Meadowsweet may be propagated by either cuttings or seeds; both appear to be equally successful.
The plant should be grown in fertile, moist soil. Adequate moisture is highly important, so especially water-retentive soils, such as clay or moss, are ideal.
Soil should be acidic to slightly acidic, with a pH of 5.6 - 6.5, for the best growth conditions for meadowsweet.
Meadowsweet can grow in full to partial sun, but partial shade may be helpful for keeping soil moist around the plant.
Compost or mulch may also help to retain moisture while also providing the growing plant with necessary nutrients.
It will bloom from June through August, and the best time to harvest leaves and flowers is while the plant is in bloom.
Leaves may be pruned if they appear tattered, but flowers should not be deadheaded as it does not help the plant's production of new flowers.
In favorable environments, care should be taken to prevent it from spreading due to its tendency to become invasive.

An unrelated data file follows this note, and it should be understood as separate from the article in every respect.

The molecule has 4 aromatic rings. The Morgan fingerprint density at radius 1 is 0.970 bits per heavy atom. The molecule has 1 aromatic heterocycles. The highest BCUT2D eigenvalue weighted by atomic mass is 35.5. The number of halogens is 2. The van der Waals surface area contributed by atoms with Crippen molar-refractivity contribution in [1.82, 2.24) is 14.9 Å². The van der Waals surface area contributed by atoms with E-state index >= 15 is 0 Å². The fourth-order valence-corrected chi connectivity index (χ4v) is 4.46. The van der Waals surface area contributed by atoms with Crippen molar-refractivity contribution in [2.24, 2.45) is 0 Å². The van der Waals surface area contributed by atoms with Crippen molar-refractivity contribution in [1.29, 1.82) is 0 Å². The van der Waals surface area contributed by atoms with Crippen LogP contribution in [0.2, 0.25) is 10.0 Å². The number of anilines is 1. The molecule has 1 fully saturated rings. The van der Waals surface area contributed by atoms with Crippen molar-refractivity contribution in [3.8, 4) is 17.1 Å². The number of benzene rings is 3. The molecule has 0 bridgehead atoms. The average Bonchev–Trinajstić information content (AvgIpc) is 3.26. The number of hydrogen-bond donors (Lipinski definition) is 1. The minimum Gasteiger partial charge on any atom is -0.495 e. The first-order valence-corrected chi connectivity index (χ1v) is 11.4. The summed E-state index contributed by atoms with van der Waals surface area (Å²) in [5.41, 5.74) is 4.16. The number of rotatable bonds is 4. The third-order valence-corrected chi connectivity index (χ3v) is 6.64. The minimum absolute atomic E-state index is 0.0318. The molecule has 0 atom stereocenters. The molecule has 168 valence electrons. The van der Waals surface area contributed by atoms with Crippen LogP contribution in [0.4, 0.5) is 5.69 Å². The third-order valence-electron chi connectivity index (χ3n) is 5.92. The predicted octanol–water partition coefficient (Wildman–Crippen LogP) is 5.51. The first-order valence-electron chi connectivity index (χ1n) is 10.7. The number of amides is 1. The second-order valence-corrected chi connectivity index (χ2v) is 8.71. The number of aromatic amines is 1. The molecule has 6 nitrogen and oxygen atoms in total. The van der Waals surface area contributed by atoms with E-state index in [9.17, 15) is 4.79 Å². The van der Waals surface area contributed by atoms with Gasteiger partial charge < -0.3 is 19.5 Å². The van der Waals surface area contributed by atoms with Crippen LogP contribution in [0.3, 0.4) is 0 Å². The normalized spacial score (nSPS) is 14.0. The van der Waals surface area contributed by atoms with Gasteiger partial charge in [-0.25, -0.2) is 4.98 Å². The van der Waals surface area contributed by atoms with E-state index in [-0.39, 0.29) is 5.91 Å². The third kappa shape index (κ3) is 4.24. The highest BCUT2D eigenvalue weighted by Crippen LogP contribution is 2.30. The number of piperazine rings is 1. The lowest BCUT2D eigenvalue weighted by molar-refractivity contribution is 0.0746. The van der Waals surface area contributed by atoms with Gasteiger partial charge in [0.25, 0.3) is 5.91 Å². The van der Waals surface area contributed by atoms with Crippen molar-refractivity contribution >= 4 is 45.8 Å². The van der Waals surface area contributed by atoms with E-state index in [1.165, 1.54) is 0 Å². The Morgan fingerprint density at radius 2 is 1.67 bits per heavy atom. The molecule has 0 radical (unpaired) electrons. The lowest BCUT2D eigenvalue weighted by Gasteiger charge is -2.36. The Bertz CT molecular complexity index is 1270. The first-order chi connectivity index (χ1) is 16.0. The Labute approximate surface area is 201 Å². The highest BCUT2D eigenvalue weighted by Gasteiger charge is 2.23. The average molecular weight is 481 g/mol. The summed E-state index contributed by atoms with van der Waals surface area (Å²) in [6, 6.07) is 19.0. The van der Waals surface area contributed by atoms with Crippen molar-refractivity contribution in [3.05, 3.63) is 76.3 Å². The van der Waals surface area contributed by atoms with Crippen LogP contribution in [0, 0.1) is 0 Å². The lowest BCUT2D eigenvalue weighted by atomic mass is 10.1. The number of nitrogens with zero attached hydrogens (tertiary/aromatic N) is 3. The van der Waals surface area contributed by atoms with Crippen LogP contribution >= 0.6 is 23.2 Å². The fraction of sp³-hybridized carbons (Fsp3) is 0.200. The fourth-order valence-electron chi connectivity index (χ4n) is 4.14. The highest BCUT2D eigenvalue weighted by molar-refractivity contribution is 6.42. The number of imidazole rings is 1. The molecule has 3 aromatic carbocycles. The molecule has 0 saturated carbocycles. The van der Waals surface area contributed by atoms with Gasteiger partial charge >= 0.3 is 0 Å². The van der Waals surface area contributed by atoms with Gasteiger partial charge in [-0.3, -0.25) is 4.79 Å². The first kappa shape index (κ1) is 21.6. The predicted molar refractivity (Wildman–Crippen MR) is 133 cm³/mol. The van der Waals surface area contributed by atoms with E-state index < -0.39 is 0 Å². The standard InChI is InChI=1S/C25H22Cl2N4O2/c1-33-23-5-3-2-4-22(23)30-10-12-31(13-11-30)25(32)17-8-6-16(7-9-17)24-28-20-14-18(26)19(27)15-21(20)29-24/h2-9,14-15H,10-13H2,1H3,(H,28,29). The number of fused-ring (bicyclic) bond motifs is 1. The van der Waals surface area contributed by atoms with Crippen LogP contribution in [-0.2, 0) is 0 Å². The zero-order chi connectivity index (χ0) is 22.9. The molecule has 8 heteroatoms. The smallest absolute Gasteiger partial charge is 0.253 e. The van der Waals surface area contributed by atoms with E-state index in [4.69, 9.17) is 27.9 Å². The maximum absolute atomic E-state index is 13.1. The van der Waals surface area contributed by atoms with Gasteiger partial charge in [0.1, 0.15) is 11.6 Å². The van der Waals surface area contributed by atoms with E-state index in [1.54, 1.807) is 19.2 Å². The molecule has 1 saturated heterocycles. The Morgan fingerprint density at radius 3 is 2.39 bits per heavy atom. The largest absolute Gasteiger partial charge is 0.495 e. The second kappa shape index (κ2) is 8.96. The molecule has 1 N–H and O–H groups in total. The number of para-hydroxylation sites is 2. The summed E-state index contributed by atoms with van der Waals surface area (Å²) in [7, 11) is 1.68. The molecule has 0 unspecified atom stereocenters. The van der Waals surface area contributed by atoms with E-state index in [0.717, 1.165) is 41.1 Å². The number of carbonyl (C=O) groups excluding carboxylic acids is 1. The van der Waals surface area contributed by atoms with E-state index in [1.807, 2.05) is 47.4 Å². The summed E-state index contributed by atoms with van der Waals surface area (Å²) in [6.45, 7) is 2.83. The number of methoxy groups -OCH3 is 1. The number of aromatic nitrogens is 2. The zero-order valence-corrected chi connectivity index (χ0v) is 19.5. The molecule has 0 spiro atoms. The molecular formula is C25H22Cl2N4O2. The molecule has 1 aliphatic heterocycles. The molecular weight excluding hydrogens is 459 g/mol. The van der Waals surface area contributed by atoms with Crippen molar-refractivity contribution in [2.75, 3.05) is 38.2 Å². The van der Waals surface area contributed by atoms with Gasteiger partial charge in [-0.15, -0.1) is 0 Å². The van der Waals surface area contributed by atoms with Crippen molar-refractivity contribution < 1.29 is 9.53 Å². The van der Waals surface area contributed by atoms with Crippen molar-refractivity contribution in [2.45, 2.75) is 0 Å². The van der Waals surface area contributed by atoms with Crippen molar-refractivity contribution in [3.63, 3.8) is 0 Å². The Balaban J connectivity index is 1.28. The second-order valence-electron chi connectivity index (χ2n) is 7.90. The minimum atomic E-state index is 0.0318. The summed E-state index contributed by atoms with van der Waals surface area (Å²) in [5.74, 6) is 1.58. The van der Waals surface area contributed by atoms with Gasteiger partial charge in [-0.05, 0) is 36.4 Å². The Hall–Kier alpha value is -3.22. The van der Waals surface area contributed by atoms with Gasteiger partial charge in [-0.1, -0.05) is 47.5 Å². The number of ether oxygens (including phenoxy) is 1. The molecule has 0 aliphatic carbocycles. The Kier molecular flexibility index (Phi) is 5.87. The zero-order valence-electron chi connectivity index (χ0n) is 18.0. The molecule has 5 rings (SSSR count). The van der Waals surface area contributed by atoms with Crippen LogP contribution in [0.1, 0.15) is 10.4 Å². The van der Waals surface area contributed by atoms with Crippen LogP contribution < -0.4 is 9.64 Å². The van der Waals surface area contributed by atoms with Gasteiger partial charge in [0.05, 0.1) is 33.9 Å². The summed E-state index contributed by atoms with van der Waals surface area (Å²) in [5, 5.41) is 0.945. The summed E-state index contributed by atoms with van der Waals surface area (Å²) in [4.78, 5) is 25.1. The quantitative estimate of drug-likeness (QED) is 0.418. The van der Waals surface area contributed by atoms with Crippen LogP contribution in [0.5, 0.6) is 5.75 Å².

Meadowsweet is not susceptible to many diseases, but may be affected by mildew, rust, or leaf spot.
Meadowsweet is a perennial plant that tends to grow in damp meadows or woodlands. It has a reddish stem that grows serrated leaves with three to five lobes each. The shrub will normally grow to about four to five feet (1.2 - 1.5 m) tall. The fragrant meadowsweet flowers grow in the summer months and can be yellowish-white or red in color. These produce meadowsweet seeds, and the plant seeds itself freely in the wild but can also be cultivated through the root division method.
Meadowsweet has several other colloquial names, and it may also be called queen of the meadow, lady of the meadow, maid of the mead, bridewort, or sweet hay.
Meadowsweet or Filipendula ulmaria, is a member of the Rosaceae family. It was previously categorized in the genus Spiraea, but is now agreed to belong to the genus Filipendula. Over 4,800 other species are a part of the Rosaceae family along with meadowsweet, including several edible fruits - such as apples, cherries, and raspberries - and almonds.
Several other plants are commonly referred to as meadowsweet, although none possess the same health benefits as F. ulmaria. These species include Japanese meadowsweet (Spiraea japonica), Iberian spirea (S. hypericifolia), and bridalwreath spirea (S. prunifolia).